Something that I have learned over the past few years is that if you track something, be it your eating habits, exercise, writing time, work time, etc. you become aware of the reality of the situation. This is why most diet gurus tell you to track what you eat for a week so you have an awareness of the of how you really eat before you start your diet and exercise regimen.

    Tracking daily habits and progress towards goals is another way to see reality and create a way for you clearly review what you have accomplished over a set period of time. Tracking helps motivate you too; if I can make a change in my life and do it once a day for a period of time it makes me more apt to keep doing it.

    So, if you have some goals and habits in mind that need tracked, all you need is a tracking tool. Today we’ll look at 7 different tools to help you keep track of your habits and goals.

    Joe’s Goals

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      Joe’s Goals is a web-based tool that allows users to track their habits and goals in an easy to use interface. Users can add as many goals/habits as they want and also check multiple times per day for those “extra productive days”. Something that is unique about Joe’s Goals is the way that you can keep track of negative habits such as eating out, smoking, etc. This can help you visualize the good things that you are doing as well as the negative things that you are doing in your life.

      Joe’s Goals is free with a subscription version giving you no ads and the “latest version” for $12 a year.

      Daytum

        Daytum

        is an in depth way of counting things that you do during the day and then presenting them to you in many different reports and groups. With Daytum you can add several different items to different custom categories such as work, school, home, etc. to keep track of your habits in each focus area of your life.

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        Daytum is extremely in depth and there are a ton of settings for users to tweak. There is a free version that is pretty standard, but if you want more features and unlimited items and categories you’ll need Daytum Plus which is $4 a month.

        Excel or Numbers

          If you are the spreadsheet number cruncher type and the thought of using someone else’s idea of how you should track your habits turns you off, then creating your own Excel/Numbers/Google spreadsheet is the way to go. Not only do you have pretty much limitless ways to view, enter, and manipulate your goal and habit data, but you have complete control over your stuff and can make it private.

          What’s nice about spreadsheets is you can create reports and can customize your views in any way you see fit. Also, by using Dropbox, you can keep your tracker sheets anywhere you have a connection.

          Evernote

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            I must admit, I am an Evernote junky, mostly because this tool is so ubiquitous. There are several ways you can implement habit/goal tracking with Evernote. You won’t be able to get nifty reports and graphs and such, but you will be able to access your goal tracking anywhere your are, be it iPhone, Android, Mac, PC, or web. With Evernote you pretty much have no excuse for not entering your daily habit and goal information as it is available anywhere.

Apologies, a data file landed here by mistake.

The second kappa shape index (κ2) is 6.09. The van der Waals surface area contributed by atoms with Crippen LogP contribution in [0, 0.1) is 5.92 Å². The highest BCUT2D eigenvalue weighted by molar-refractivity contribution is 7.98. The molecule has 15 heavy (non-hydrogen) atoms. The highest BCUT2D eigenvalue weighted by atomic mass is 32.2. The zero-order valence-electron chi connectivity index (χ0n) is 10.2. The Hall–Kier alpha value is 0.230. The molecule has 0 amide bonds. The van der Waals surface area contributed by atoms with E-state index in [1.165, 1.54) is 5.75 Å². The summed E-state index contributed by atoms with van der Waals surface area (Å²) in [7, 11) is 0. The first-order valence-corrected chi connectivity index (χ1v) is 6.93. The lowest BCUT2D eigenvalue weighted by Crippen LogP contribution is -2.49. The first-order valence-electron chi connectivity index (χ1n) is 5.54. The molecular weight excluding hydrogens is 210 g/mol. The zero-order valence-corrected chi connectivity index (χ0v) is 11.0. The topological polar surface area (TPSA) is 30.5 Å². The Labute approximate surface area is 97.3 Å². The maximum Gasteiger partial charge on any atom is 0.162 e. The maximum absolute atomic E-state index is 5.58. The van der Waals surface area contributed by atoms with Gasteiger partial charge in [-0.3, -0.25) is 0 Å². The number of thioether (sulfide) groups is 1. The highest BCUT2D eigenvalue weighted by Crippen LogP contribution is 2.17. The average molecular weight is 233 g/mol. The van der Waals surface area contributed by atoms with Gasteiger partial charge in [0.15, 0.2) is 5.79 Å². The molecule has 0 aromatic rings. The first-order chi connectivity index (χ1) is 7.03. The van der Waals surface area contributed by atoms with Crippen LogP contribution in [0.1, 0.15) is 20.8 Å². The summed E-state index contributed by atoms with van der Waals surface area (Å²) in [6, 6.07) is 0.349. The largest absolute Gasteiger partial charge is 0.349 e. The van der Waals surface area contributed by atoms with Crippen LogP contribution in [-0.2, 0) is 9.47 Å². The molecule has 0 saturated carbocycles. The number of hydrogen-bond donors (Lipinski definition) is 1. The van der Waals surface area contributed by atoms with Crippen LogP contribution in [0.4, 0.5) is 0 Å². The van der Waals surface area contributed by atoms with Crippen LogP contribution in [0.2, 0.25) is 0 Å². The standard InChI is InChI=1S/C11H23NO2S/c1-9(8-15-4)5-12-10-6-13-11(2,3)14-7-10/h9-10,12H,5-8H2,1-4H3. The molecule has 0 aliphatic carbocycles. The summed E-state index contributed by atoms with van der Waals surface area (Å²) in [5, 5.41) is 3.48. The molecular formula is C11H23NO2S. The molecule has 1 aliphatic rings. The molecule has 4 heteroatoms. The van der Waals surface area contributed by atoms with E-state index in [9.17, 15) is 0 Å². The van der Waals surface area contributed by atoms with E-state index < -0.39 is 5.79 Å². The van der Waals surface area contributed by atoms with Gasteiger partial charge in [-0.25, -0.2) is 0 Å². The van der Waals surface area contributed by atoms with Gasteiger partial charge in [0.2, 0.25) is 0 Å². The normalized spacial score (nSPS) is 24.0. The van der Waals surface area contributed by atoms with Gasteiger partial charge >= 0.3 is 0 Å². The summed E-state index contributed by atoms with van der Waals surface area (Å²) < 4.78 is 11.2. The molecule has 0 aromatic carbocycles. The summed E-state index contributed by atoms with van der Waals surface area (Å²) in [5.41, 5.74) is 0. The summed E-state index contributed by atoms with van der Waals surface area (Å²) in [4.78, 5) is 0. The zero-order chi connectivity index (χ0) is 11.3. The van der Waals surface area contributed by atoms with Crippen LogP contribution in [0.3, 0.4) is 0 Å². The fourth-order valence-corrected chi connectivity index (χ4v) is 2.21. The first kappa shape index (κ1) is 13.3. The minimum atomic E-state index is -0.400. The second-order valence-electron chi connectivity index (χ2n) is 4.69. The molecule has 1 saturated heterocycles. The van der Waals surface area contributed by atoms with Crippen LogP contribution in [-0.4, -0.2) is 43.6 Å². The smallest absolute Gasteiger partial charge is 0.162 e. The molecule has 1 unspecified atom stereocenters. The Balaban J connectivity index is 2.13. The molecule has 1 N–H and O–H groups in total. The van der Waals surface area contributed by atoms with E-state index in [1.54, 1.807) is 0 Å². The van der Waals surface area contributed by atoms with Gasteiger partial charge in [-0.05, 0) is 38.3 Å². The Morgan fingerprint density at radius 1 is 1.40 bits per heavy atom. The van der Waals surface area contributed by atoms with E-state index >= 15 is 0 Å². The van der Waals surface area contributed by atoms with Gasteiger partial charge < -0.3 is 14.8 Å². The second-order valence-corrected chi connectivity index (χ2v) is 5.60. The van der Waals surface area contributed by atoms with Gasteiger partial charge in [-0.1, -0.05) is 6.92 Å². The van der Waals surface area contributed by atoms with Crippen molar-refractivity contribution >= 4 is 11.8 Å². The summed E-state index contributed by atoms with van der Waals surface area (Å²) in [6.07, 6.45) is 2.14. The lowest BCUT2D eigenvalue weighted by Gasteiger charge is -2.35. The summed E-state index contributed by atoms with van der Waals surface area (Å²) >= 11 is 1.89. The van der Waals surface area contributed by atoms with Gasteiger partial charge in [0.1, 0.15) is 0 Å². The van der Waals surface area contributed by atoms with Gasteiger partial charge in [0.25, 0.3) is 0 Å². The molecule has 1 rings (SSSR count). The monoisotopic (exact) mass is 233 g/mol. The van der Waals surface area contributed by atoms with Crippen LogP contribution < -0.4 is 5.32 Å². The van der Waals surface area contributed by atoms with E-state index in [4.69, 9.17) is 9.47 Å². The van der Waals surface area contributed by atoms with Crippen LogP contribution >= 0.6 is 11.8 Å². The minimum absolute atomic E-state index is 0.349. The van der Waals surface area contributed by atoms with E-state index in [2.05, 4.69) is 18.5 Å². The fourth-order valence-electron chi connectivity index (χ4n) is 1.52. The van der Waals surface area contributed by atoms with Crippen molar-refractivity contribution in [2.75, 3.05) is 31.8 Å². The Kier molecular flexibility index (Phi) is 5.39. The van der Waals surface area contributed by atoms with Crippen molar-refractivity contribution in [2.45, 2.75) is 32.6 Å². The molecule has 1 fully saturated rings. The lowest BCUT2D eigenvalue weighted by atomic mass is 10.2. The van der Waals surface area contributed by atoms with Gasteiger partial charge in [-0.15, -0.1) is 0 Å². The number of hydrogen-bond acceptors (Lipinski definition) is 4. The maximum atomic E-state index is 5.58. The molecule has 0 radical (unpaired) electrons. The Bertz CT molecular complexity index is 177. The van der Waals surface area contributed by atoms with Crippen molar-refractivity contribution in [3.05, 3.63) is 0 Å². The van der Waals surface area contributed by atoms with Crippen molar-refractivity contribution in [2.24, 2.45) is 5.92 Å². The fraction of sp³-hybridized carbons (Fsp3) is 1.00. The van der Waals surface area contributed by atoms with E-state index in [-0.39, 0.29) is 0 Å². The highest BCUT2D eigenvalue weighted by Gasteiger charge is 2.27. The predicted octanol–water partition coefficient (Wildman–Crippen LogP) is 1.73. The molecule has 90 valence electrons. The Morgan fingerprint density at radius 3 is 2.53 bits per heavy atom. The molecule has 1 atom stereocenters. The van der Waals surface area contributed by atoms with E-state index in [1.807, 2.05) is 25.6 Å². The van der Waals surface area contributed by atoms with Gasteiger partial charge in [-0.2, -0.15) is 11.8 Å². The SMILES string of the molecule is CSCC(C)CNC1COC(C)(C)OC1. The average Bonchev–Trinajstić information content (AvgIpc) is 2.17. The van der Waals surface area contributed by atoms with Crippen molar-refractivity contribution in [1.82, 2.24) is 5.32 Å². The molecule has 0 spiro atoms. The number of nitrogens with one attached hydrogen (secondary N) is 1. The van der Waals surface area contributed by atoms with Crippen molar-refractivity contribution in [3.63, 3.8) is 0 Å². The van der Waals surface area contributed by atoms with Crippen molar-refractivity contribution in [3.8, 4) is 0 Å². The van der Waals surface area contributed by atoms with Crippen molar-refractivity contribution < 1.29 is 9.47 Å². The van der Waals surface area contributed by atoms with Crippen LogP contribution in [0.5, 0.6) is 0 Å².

Evernote is free with a premium version available.

            Access or Bento

              If you like the idea of creating your own tracker via Excel or Numbers, you may be compelled to get even more creative with database tools like Access for Windows or Bento for Mac. These tools allow you to set up relational databases and even give you the option of setting up custom interfaces to interact with your data. Access is pretty powerful for personal database applications, and using it with other MS products, you can come up with some pretty awesome, in depth analysis and tracking of your habits and goals.

              Bento is extremely powerful and user friendly. Also with Bento you can get the iPhone and iPad app to keep your data anywhere you go.

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              You can check out Access and the Office Suite here and Bento here.

              Analog Bonus: Pen and Paper

              All these digital tools are pretty nifty and have all sorts of bells and whistles, but there are some people out there that still swear by a notebook and pen. Just like using spreadsheets or personal databases, pen and paper gives you ultimate freedom and control when it comes to your set up. It also doesn’t lock you into anyone else’s idea of just how you should track your habits.

              Conclusion

              I can’t necessarily recommend which tool is the best for tracking your personal habits and goals, as all of them have their quirks. What I can do however (yes, it’s a bit of a cop-out) is tell you that the tool to use is whatever works best for you. I personally keep track of my daily habits and personal goals with a combo Evernote for input and then a Google spreadsheet for long-term tracking.

              What this all comes down to is not how or what tool you use, but finding what you are comfortable with and then getting busy with creating lasting habits and accomplishing short- and long-term goals.